Polls will certainly cause madness if we follow them too closely, especially at this phase of the campaign.
I will admit though, seeing the SES numbers this morning left me somewhat baffled. How are these numbers possible when Paul Martin is playing hide-and-seek with the media and while Stephen Harper is releasing positive policy day-by-day?
Perhaps the Liberal Party is doing better in the polls because Mr. Martin isn’t in the public eye? In a somewhat parallel argument to Jason’s own explanation, perhaps Mr. Martin is such a turn-off for Canadian voters that his hiding in Stephen Harper’s shadow has helped Canadians forget the Great Ditherer and thus have helped increase Liberal polling numbers?
In fact, Conservative ads prominently feature Stephen Harper while Liberal ads mysteriously have Mr. Martin absent. While Mr. Harper’s presence hasn’t hurt Conservative numbers, Mr. Martin’s absence seems to have helped the Liberals in the SES poll.
My take on the stalling Tory numbers in the SES poll is that Canadians are still measuring all of the policies that the Conservatives are offering. There are certainly two policies in these early days that I’m certain will be echoed throughout the entire campaign: Stephen Harper’s 2% GST cut and the Conservative offer of choice in childcare.
Canadians know that the Liberals have lied to them over and over about the GST and their assessment of the Liberals is only fortified by the Adscam revelations that we heard this year. Canadians are more likely to believe the Conservatives on the issue of tax reduction than the Liberals, and are more likely to trust parents to choose how to raise their own children, rather than go for Mr. Martin’s proposed boondoggle-in-the-waiting. We’ve seen how the Liberals have butchered the healthcare system. Can we now trust them to create another bureaucracy?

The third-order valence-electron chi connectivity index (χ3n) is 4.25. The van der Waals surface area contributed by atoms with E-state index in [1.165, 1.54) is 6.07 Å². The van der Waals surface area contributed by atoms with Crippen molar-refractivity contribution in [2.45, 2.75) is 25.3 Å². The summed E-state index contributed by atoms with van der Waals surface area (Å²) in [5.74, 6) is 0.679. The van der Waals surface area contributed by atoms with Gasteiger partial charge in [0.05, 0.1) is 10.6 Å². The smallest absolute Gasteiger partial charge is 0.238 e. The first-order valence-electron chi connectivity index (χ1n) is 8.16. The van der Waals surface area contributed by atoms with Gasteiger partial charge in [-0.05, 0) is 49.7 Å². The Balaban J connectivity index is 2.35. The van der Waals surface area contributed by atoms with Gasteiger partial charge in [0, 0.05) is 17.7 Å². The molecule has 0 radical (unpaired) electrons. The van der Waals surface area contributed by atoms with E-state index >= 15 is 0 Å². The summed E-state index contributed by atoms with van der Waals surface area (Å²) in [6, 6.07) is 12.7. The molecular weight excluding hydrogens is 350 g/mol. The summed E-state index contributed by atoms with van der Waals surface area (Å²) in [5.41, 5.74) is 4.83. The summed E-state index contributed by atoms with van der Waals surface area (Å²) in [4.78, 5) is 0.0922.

Most of us in the blogosphere are all too eager to rush to interpret daily polling of respondents whom aren’t as fixated on the fine points and drama of politics. Mr. Harper is releasing a tremendous amount of good policy for Canadians, policy which they will need time to interpret. Stephen Harper is building the foundations of his campaign in these early days. When faced with the choice between twelve Liberal years of waste, mismanagement and corruption and a solid outline for Conservative change, I’m confident that the voters will have an easy choice – a choice for change – to make in the only poll that counts on January 23rd.
UPDATE: (and another thing) You’ll notice that the Liberal rise in the SES poll is at the expense of the NDP, as the Conservatives have remained steady.